Art & Design Sunday, March 20th

Pottery throwdown: Tony Hall to help launch new gallery

Tony Hall is no stranger to a pottery throw-down. He's created some of the largest pots in the UK during his 35 years on the wheel and exhibited the world over.

He trained at La Borne in France in the early 1970's and now works on the Herefordshire/Welsh border. On Easter Monday, he'll be showcasing work at the opening exhibition of Gallery@OMP in Church Street, Hereford.

When you're an artist surrounded by more than 5,000 trees that you've helped plant in the last 2 years, what better way to bring them into your work than using their chipped cuttings to create an ash-glaze on ceramics handmade just a stones-throw away.

Tony, from Knucklas in Powys, will be showing those stoneware vessels - their shape and design based on the notoriously difficult to create enclosed sphere - at the launch of Hereford's new Gallery@OMP from Monday.

In a nod to tradition, there will be earthenware harvest jugs which were used to carry ale or, perhaps more likely in Herefordshire, cider.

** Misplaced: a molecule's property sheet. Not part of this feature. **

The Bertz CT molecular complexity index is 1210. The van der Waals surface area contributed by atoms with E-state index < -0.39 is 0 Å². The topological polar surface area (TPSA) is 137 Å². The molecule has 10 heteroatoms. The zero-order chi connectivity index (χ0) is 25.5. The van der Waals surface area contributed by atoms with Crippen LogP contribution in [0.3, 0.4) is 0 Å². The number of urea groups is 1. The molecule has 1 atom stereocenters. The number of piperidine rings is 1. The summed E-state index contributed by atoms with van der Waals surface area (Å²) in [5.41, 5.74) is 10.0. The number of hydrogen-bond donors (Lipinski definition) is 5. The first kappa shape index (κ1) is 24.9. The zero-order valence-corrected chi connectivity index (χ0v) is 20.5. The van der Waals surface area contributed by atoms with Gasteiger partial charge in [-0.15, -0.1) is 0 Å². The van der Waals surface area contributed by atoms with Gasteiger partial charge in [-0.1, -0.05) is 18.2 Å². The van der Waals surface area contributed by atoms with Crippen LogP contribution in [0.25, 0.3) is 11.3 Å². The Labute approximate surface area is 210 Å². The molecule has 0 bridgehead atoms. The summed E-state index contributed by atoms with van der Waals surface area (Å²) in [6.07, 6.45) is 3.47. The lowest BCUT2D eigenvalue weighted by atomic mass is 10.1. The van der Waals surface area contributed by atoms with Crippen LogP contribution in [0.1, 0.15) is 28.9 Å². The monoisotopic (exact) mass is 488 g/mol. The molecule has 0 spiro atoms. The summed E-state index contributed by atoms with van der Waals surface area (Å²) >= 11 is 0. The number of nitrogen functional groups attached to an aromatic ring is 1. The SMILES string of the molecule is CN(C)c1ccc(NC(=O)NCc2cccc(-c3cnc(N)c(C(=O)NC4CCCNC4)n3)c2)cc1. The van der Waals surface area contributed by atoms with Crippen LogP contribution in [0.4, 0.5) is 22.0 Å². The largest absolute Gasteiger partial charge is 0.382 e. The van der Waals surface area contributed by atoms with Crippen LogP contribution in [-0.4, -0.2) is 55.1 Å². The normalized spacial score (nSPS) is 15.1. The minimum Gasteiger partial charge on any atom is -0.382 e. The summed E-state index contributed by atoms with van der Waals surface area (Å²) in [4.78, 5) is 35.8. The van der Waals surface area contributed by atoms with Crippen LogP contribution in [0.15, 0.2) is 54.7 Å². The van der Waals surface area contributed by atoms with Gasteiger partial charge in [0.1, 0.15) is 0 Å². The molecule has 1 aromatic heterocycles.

The jugs are layered with slip before having the design carved into the layers, then undergoing a gentler firing. The larger stoneware pieces Tony is known for reached much temps in the wood-fired kiln the artist has built at his Castle Hill Studios. 

Also exhibiting at the Seeds of Change exhibition, inspired by nature, will be Emma Cownie, Ken Eastman, Nicola Jedrzejczak, Vanessa Pomeroy and Rob Parkin.

What's On: Seeds of Change, Gallery@OMP, Hereford

Paper cuts: art from old books will relaunch Hereford gallery

The exhibition will be open to the public from March 29 to April 24. It's the re-launch of a first-floor gallery at the Old Mayor’s Parlour at 23 Church Street.

Gallery owners, the Church Street Charitable Trust, are keen to keep this historic building open as many days of the year as possible for those with an interest in the history of Hereford and the arts. It will be used to support local artisans with prizes for schools and sixth forms for exhibitions in May, followed by three exhibitors for the annual h.Art festival in September. 

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